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the Complete Review
the complete review - fiction


Explorers of the New Century

Magnus Mills

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To purchase Explorers of the New Century

Title: Explorers of the New Century
Author: Magnus Mills
Genre: Novel
Written: 2005
Length: 184 pages
Availability: Explorers of the New Century - US
Explorers of the New Century - UK
Explorers of the New Century - Canada
Die Entdecker des Jahrhunderts - Deutschland

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Our Assessment:

B+ : nice twist, nice approach

See our review for fuller assessment.

Review Summaries
Source Rating Date Reviewer
Bookforum . 4-5/2006 Shelley Jackson
FAZ . 27/12/2008 .
The Guardian . 24/9/2005 Jem Poster
The Independent A 16/9/2005 Nicholas Royle
Independent on Sunday . 28/8/2005 Christopher Fowler
The LA Times . 26/2/2006 Susan Salter Reynolds
NZZ . 6/11/2008 Friedhelm Rathjen
Salon . 30/3/2006 Laura Miller
Sunday Times . 18/9/2005 David Grylls
The Telegraph A- 28/8/2005 James Flint
The Telegraph . 27/11/2005 David Robson
TLS B+ 16/9/2005 Mike Brett

  Review Consensus:

  Very mixed reactions (and a variety of interpretations)

  From the Reviews:
  • "Paradoxically, Explorers disappoints by giving us exactly what we are looking for: answers." - Shelley Jackson, Bookforum

  • "Magnus Mills glaubt man ohnehin alles, was er erzählt." - Frankfurter Allgemeine Zeitung

  • "Strong on topographical detail but carefully reticent about location, it maps out territory in an alternative universe closely related to our own yet not quite identical with it. (...) But whereas the earlier book works subtly and consistently towards its disquieting conclusion, Explorers of the New Century introduces the theme belatedly, arbitrarily and with a hint of desperation. It's difficult to avoid the suspicion that the author, like his characters, isn't quite sure where he's going." - Jem Poster, The Guardian

  • "There are other such Blackadder moments, but the great appeal of Explorers of the New Century has more to do with funny-peculiar than funny-ha-ha. (...) Mills, an economical writer in an age of windbags, is also generous, scattering clues, encouraging the reader to work things out before he spells them out. You get to feel clever; Mills is cleverer by half, but never clever-clever. Alternative history, science fantasy, allegory, fable: there are moments when you think Explorers of the New Century could be any of these. It's all of them and yet none, enormous fun and deceptively profound." - Nicholas Royle, The Independent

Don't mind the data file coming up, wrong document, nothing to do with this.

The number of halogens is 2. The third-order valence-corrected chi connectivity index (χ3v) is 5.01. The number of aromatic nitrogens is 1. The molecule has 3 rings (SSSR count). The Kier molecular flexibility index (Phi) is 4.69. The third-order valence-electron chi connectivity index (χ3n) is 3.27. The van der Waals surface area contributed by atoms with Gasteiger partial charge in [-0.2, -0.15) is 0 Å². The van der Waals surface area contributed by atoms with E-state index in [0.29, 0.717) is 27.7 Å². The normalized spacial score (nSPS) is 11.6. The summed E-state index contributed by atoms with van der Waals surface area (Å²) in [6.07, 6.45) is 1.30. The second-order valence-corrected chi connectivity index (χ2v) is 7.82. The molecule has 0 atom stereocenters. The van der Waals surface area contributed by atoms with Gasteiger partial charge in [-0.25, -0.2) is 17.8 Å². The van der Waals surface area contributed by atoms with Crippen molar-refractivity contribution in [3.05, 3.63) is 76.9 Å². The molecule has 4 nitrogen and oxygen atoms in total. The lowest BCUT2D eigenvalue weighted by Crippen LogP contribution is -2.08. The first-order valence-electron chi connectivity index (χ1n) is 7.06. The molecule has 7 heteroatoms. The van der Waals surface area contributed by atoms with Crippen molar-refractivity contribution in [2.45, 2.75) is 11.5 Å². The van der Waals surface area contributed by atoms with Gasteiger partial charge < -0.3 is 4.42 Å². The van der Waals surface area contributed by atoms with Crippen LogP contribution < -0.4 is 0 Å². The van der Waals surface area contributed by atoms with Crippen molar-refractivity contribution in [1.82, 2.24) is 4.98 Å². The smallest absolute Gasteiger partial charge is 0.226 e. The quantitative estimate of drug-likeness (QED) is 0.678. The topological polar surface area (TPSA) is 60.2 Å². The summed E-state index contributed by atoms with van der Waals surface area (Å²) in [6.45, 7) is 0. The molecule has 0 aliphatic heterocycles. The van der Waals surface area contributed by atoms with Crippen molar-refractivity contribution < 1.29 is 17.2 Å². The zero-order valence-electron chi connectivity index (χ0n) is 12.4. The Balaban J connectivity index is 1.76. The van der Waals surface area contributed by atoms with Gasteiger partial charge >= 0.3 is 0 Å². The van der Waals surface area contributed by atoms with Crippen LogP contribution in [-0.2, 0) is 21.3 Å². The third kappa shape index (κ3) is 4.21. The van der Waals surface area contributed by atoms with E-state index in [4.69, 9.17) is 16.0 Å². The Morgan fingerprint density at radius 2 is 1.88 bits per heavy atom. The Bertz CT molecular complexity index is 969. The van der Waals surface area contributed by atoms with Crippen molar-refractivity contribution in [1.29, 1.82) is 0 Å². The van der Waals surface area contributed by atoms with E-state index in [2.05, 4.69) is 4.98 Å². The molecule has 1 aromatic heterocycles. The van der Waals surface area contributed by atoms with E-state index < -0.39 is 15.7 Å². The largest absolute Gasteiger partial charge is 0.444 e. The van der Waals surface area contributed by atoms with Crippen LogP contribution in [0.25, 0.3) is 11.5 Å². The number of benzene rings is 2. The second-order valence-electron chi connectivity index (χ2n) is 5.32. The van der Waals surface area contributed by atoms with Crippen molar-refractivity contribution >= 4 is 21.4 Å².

• "Mills has spotted and identified a great particularity of humankind that seems to have been barely written about: the sheer impossibility of any utopian ideal, thanks to the inability of ordinary decent people to do what's best for them. The effortless banality of the prose belies its painstaking construction and cruel purpose. So stripped is it of time, place, social climate or anything that might signify deeper meaning, that the onus is on the reader to draw conclusions, and the ones we draw feel increasingly sinister." - Christopher Fowler, Independent on Sunday

  • "Mills writes like a raven: keen, mischievous, plain and lofty." - Susan Salter Reynolds, The Los Angeles Times

  • "Mills ist ein Minimalist, der nur das Nötigste sagt, und dies in klaren, knappen Sätzen; jeder Satz für sich ist wunderbar verständlich -- in der Summe freilich ergeben die Sätze eine irrsinnige Alogik, wie sie nur Magnus Mills zustande bringt." - Friedhelm Rathjen, Neue Zürcher Zeitung